12 Songs, 53 Minutes

EDITORS’ NOTES

A decade after his debut, The Headphone Masterpiece, Cody ChesnuTT refines his blend of old-school R&B and hip-hop attitude on Landing on a Hundred. Here, the Atlanta native sheds his bad-boy persona for a more mature outlook without losing his lyrical wit or musical daring. Partially recorded at Memphis’ legendary Royal Studios, the album often suggests Al Green, Curtis Mayfield, and (especially) Marvin Gaye in various combinations. More importantly, ChesnuTT asserts himself as a highly individual singer/songwriter as he acknowledges his past sins while expressing gratitude and faith. Tracks like “’Till I Met Thee,” “Everybody’s Brother," and “Love Is More Than a Wedding Day” are sweetly melodic excursions carried by his smoothly emotive vocals. The brooding “Don’t Follow Me” offers a cautionary tale, while the slinky “What Kind of Cool” and the urgent “Under the Spell of the Handout” take on social issues without preachiness. Punchy horns, billowing strings, and propulsive bass lines render the album’s crisp funk lines and melodic balladry with consistent excellence.

EDITORS’ NOTES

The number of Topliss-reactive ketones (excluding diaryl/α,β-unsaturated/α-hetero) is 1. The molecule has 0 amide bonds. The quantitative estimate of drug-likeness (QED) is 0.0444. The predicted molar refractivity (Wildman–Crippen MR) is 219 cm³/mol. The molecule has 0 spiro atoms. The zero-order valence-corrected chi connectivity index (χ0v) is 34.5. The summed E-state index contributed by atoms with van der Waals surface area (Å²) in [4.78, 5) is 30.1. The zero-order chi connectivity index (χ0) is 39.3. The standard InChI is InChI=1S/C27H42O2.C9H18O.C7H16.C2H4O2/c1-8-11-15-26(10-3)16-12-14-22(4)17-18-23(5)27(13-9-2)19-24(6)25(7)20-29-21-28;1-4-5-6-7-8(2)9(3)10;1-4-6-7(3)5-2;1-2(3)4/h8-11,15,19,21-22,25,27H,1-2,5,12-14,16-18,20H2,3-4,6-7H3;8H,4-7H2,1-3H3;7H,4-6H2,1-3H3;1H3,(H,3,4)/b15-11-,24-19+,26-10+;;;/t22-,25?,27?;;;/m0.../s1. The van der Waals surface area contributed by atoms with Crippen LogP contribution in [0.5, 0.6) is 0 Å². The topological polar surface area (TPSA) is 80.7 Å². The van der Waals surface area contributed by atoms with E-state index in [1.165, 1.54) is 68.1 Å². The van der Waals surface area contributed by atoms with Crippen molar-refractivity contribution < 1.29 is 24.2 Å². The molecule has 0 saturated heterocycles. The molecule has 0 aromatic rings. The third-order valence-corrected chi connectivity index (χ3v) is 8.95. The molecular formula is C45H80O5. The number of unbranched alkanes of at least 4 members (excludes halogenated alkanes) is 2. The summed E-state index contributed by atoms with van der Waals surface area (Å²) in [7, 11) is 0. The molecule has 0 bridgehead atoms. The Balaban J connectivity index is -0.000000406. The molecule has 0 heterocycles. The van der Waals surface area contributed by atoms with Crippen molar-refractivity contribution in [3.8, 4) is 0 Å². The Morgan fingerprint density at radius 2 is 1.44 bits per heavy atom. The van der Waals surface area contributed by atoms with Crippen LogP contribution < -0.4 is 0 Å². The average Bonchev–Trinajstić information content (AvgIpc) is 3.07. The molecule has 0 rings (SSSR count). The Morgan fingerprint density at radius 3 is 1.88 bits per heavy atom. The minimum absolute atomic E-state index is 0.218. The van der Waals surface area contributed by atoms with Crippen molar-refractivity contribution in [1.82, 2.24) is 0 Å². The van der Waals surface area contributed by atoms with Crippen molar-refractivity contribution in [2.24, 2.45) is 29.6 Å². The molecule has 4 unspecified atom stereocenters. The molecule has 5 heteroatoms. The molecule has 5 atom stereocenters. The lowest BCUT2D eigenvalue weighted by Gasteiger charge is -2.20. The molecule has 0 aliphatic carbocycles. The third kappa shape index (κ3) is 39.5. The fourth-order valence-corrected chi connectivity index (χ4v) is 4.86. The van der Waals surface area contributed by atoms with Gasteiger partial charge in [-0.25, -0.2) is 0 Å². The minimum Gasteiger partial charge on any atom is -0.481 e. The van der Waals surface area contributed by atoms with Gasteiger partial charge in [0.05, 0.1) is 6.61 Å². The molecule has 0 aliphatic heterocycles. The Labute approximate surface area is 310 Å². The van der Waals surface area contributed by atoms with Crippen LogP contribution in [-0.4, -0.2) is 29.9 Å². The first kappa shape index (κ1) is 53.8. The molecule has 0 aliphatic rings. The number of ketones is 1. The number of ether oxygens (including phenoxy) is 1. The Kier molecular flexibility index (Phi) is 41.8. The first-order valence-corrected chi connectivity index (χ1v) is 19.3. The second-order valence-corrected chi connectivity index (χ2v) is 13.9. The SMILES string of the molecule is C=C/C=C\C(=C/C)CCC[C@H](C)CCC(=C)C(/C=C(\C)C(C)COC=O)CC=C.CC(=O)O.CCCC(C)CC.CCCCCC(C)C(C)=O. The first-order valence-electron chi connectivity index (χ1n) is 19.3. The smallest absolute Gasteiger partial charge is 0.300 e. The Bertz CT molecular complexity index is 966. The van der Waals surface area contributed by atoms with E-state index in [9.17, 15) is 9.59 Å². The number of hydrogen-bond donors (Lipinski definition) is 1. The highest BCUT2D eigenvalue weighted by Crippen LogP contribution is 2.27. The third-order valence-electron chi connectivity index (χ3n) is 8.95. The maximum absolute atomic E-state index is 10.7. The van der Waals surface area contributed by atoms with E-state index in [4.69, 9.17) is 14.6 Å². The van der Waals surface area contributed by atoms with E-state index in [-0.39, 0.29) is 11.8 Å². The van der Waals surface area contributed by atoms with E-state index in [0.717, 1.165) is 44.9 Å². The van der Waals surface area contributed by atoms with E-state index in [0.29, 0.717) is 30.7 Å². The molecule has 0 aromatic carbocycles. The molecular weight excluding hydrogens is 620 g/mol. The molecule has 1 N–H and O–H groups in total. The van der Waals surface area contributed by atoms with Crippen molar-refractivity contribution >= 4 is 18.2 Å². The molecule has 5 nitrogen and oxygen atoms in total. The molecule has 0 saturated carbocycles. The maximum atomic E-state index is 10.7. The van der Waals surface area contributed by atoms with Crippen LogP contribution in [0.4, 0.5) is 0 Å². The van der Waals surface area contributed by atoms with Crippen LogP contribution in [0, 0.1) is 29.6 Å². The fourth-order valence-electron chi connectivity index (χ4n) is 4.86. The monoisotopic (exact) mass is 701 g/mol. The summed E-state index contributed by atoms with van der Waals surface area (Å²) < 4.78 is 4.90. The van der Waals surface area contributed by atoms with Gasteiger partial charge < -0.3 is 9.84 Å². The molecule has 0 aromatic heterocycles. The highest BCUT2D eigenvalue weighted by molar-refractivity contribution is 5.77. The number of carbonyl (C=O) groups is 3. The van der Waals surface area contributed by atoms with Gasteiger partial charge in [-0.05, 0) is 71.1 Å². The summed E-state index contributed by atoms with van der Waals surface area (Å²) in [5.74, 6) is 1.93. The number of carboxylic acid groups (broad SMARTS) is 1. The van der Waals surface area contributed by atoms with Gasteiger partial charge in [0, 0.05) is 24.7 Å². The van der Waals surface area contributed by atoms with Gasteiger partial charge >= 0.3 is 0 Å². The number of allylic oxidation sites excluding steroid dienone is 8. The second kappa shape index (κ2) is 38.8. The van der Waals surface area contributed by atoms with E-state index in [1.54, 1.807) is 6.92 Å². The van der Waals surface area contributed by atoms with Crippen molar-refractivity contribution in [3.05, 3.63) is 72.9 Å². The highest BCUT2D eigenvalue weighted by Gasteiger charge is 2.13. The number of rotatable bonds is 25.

A decade after his debut, The Headphone Masterpiece, Cody ChesnuTT refines his blend of old-school R&B and hip-hop attitude on Landing on a Hundred. Here, the Atlanta native sheds his bad-boy persona for a more mature outlook without losing his lyrical wit or musical daring. Partially recorded at Memphis’ legendary Royal Studios, the album often suggests Al Green, Curtis Mayfield, and (especially) Marvin Gaye in various combinations. More importantly, ChesnuTT asserts himself as a highly individual singer/songwriter as he acknowledges his past sins while expressing gratitude and faith. Tracks like “’Till I Met Thee,” “Everybody’s Brother," and “Love Is More Than a Wedding Day” are sweetly melodic excursions carried by his smoothly emotive vocals. The brooding “Don’t Follow Me” offers a cautionary tale, while the slinky “What Kind of Cool” and the urgent “Under the Spell of the Handout” take on social issues without preachiness. Punchy horns, billowing strings, and propulsive bass lines render the album’s crisp funk lines and melodic balladry with consistent excellence.

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